It's really not what you'd expect in comparison to Syracuse, since the Big East is thought to be stronger than the ACC this year. And they probably do have more teams that can make a Final Four run, and will likely send more teams to the tournament. But the BE also has more teams that really suck.

Strangely enough, Duke's easiest conference game according to KenPom was their final one, home vs. UNC -- Old Dominion wins that game 78% of the time. Contrast that with Syracuse's schedule, which has five games that Old Dominion would win over 80% of the time: vs. USF, at Rutgers, at DePaul, vs. Providence, vs. St. John's. The ACC may have fewer elite teams than the Big East, but it also has fewer nights that you're almost guaranteed a victory.

The order is surprising, but if we skip over Purdue because of the Hummel injury, my rankings agree with the consensus on the four #1 seeds right now. If you put Purdue on the #2 line, my rankings there are fairly standard as well, with West Virginia, Ohio St. (with ET), and Villanova joining the Boilermakers on the second line.

My three seeds are a bit more interesting: Kansas St. and Wisconsin (with Leuer) as shown above, plus New Mexico and Baylor. I may mock the Lobos' tournament potential on Twitter on an almost hourly basis, but for this exercise "28-3" is all that matters, and that's pretty solid.

Kansas St. is a borderline two or three, which is right where they are in the Matrix right now. Losing to Iowa St., a team that ODU beats at home 82% of the time, really killed them.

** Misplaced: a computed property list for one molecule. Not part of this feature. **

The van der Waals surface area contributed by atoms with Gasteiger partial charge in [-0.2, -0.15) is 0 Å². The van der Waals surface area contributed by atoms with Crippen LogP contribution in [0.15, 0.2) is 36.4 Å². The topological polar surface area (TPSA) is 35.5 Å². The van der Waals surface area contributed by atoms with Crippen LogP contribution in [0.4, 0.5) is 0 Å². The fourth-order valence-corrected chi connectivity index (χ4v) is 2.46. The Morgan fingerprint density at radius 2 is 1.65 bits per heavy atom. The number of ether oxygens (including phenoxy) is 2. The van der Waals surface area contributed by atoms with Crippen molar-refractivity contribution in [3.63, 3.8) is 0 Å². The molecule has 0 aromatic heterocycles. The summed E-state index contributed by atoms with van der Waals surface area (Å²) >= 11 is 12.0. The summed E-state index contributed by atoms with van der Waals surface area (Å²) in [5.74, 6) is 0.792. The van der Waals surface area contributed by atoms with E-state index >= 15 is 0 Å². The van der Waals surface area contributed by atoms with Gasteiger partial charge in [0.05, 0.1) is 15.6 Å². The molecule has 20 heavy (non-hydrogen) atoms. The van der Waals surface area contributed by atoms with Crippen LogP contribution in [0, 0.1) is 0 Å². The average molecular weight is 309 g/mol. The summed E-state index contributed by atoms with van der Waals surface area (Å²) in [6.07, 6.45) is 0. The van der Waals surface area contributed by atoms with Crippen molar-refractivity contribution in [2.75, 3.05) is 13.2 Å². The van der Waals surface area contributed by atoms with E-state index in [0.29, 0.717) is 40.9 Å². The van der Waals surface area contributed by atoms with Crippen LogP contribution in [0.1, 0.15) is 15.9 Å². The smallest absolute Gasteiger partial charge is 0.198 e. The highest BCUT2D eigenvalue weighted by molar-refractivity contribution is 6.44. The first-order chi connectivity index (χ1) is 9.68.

Wisconsin is looking at a #4 right now, which I think is a bit low. Their resume with Leuer is very strong; only the one bad loss against their in-state rivals, and I don't know that any team can match wins against Maryland, Duke, Ohio St., and Purdue.

Baylor is a borderline 4-5 in the current matrix, behind teams like Tennessee and Vanderbilt. I do not understand this. The Bears have a better record than either of those SEC teams, and have done it against a more difficult schedule, regardless of whether you look at KenPom or RPI SOS. Baylor also has a very low RPI, at 8 -- I don't care about that, but the people putting the bracket together certainly do. Sometimes I think we give too much credit to "signature wins", particularly if they come at home; that may be happening with Tennessee's victories over Kansas and Kentucky.

My four through 11 seeds are here, but let's finish this up with a look at the bubble. Here's my analysis of Lunardi's last six in and first 10 out:

The biggest differences here are Illinois and Mississippi; I have the Illini well out and the Rebels easily in, while Lunardi has the opposite. Here's the breakdown:

Illinois' back-to-back losses to Utah and Bradley back in late November really kill them here. They do have non-con wins against Clemson and Vandy, but they also lost to UGA, Missouri, and Gonzaga, so they were actually only 2-3 in notable out of conference games. Ole Miss didn't have a great conference showing, but they have an excellent non-con win against K-State, also beat UTEP, and only lost extremely difficult games (vs. Villanova, at WVU).